Comic Review: G.I. Joe: Cobra, Vol. 3: Oktober Guard

Published: April 17th, 2013
Written by: Mike Costa
Art by: Werther Dell’edera, Antonio Fuso
Based on: G.I. Joe: A Real American Hero by Hasbro

IDW Publishing, 128 Pages

Review:

G.I. Joe: Cobra, Vol. 3: Oktober Guard is a direct pickup of the plot thread that started in G.I. Joe: Cobra, Vol. 2: Son of the Snake.

This follows Flint’s team of Joes, operating out of a casino in Las Vegas with the assistance of Tomax, a former major player in Cobra. This also follows Major Bludd’s story and the aftermath of his part in the Cobra Command crossover event. Additionally, this also happens at the same time as the events in G.I. Joe: Deep Terror and G.I. Joe: Snake Eyes & Storm Shadow, Vol. 1.

This is written by Chuck Dixon, the greatest G.I. Joe writer that isn’t the legendary Larry Hama. This is also one of my favorite smaller scale Dixon stories. It’s about a small group of characters and isn’t forced to wedge in every Joe and Cobra character like the mega events Cobra Civil War and Cobra Command.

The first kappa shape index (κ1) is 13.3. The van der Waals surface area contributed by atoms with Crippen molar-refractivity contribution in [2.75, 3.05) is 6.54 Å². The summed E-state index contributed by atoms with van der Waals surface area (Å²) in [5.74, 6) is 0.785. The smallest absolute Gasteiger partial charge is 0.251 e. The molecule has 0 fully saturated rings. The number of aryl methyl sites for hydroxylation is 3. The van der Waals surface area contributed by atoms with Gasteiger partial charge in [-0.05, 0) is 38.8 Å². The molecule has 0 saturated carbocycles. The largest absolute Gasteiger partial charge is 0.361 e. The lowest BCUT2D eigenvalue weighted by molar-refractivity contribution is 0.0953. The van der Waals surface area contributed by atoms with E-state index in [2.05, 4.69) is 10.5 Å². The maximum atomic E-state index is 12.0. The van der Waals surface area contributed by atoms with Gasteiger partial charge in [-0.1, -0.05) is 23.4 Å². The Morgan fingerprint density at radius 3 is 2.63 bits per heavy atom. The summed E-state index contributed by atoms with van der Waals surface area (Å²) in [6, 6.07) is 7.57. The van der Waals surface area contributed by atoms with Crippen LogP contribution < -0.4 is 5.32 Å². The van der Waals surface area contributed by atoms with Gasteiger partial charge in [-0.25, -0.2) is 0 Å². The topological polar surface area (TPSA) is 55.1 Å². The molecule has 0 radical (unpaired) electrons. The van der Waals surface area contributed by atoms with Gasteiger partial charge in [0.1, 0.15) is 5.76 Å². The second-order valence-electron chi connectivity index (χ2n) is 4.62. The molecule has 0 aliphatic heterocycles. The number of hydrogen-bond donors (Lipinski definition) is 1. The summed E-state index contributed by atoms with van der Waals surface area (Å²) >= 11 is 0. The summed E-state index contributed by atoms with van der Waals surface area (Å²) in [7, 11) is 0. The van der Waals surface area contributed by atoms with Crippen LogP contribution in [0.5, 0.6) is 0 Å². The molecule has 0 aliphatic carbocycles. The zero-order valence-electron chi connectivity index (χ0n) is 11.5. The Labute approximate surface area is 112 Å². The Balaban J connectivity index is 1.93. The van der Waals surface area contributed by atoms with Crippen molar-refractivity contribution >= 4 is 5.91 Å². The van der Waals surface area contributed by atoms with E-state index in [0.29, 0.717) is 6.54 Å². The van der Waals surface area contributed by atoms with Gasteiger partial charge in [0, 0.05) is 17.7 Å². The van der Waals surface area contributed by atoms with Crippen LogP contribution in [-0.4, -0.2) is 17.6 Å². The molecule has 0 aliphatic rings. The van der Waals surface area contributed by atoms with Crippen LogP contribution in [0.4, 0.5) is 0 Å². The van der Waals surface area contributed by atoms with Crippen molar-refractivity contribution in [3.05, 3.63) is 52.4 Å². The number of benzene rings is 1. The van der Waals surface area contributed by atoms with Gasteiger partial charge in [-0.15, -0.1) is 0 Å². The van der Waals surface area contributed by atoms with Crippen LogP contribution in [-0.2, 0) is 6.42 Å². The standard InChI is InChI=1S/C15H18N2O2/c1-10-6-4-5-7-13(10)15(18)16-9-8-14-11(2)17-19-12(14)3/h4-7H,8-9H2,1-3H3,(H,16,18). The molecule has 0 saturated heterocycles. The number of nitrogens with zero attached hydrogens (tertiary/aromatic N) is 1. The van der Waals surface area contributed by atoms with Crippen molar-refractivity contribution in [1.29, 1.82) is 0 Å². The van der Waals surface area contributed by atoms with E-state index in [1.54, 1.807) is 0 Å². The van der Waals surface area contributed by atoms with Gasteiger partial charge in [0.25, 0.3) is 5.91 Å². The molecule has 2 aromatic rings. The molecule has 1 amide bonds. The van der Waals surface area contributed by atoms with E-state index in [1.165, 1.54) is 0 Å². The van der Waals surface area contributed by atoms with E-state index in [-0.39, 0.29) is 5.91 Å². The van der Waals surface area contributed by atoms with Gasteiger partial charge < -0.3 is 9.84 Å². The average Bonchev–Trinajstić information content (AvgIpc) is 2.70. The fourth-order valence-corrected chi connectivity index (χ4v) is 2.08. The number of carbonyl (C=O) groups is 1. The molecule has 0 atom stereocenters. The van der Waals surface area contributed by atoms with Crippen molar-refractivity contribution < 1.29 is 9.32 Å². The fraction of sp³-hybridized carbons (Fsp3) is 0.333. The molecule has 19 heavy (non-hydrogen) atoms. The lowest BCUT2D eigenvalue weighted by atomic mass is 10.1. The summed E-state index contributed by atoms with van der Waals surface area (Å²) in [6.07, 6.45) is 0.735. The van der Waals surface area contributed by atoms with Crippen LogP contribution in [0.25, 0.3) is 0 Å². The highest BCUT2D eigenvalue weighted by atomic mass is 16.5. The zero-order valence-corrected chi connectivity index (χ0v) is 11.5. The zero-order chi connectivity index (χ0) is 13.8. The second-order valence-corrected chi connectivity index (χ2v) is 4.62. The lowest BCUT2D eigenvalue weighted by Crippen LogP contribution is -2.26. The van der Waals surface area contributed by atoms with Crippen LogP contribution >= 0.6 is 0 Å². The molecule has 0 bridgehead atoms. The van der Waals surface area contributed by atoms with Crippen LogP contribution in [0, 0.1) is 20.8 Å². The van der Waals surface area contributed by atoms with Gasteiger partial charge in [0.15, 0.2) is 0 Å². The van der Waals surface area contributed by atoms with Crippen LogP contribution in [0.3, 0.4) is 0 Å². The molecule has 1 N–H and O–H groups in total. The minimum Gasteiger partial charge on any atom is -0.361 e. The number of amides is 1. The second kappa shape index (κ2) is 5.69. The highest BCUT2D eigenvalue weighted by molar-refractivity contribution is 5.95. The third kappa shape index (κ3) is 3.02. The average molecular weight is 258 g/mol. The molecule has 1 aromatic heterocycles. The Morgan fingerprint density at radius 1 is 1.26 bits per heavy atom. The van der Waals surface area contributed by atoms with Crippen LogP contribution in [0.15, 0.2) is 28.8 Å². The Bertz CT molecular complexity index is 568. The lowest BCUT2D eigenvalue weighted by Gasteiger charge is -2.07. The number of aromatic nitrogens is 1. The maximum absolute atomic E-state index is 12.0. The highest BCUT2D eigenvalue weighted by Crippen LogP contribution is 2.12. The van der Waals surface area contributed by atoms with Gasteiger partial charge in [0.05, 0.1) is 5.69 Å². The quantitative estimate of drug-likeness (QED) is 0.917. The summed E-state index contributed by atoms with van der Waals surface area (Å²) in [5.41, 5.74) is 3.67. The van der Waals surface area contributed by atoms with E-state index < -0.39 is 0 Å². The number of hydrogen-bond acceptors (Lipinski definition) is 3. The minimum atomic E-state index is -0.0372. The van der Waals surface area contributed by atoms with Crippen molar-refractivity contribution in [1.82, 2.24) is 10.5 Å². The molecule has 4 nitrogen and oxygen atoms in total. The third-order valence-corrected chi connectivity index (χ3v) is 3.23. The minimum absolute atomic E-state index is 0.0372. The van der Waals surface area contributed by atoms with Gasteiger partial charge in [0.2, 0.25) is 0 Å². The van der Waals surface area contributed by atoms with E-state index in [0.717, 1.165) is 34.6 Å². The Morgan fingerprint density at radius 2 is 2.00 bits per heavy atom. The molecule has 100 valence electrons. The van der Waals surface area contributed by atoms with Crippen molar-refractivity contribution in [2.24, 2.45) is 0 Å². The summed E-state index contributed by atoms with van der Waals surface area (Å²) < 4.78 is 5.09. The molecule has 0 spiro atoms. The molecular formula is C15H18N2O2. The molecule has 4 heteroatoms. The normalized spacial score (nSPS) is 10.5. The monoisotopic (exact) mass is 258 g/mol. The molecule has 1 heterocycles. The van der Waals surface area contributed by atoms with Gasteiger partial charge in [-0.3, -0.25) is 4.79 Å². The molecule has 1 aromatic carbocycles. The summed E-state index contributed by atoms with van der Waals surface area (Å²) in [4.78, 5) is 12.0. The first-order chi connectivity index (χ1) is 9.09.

The primary thing of importance here is that this story arc introduces the IDW G.I. Joe universe to the Oktober Guard, who were pretty prevalent during the Cold War G.I. Joe stories of the 1980s. In the old days, they were the Soviet Union’s version of G.I. Joe. In the IDW universe, they are a Russian group that exists in secret and are more like mercenaries than a government agency.

This book also serves to further develop Flint, Lady Jaye, Chameleon, Ronin and Major Bludd. Ultimately, this leads to Major Bludd becoming the leader of Oktober Guard. While that’s a bit of a spoiler, the way in which it happens is pretty cool.

I really liked this story, it continues a great track record of Chuck Dixon’s G.I. Joe tenure and IDW’s handling of the property during this era. Sadly, IDW would lose touch later on but at this point, G.I. Joe is still solid.

Rating: 8.25/10
Pairs well with: G.I. Joe: Cobra, Vol. 2: Son of the Snake (the story before it) and G.I. Joe: The Cobra Files, Vol. 1 and 2 (which follows it).

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